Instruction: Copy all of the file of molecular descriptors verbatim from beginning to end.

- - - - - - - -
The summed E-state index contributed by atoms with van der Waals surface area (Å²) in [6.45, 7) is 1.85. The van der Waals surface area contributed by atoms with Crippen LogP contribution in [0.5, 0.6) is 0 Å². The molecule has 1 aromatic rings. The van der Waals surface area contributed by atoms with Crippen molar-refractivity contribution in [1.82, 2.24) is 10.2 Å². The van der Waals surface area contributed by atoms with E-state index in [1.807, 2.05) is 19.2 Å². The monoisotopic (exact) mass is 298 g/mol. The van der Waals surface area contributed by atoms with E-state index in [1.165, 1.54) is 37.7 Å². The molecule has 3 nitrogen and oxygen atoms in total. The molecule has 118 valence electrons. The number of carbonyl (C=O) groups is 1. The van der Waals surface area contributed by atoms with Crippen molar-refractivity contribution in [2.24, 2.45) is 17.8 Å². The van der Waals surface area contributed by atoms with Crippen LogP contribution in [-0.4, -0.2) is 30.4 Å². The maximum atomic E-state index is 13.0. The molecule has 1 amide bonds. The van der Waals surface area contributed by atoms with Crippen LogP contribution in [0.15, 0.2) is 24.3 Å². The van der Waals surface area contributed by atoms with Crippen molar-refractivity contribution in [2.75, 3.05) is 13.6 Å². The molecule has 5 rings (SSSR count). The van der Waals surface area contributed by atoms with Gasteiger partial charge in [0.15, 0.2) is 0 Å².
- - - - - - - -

The summed E-state index contributed by atoms with van der Waals surface area (Å²) in [6.45, 7) is 1.85. The van der Waals surface area contributed by atoms with Crippen LogP contribution in [0.5, 0.6) is 0 Å². The molecule has 1 aromatic rings. The van der Waals surface area contributed by atoms with Crippen molar-refractivity contribution in [1.82, 2.24) is 10.2 Å². The van der Waals surface area contributed by atoms with E-state index in [1.807, 2.05) is 19.2 Å². The monoisotopic (exact) mass is 298 g/mol. The van der Waals surface area contributed by atoms with E-state index in [1.165, 1.54) is 37.7 Å². The molecule has 3 nitrogen and oxygen atoms in total. The molecule has 118 valence electrons. The number of carbonyl (C=O) groups is 1. The van der Waals surface area contributed by atoms with Crippen molar-refractivity contribution in [2.24, 2.45) is 17.8 Å². The van der Waals surface area contributed by atoms with Crippen LogP contribution in [-0.4, -0.2) is 30.4 Å². The maximum atomic E-state index is 13.0. The molecule has 1 amide bonds. The van der Waals surface area contributed by atoms with Crippen LogP contribution in [0.15, 0.2) is 24.3 Å². The van der Waals surface area contributed by atoms with Crippen molar-refractivity contribution in [2.75, 3.05) is 13.6 Å². The molecule has 5 rings (SSSR count). The van der Waals surface area contributed by atoms with Gasteiger partial charge in [0.15, 0.2) is 0 Å².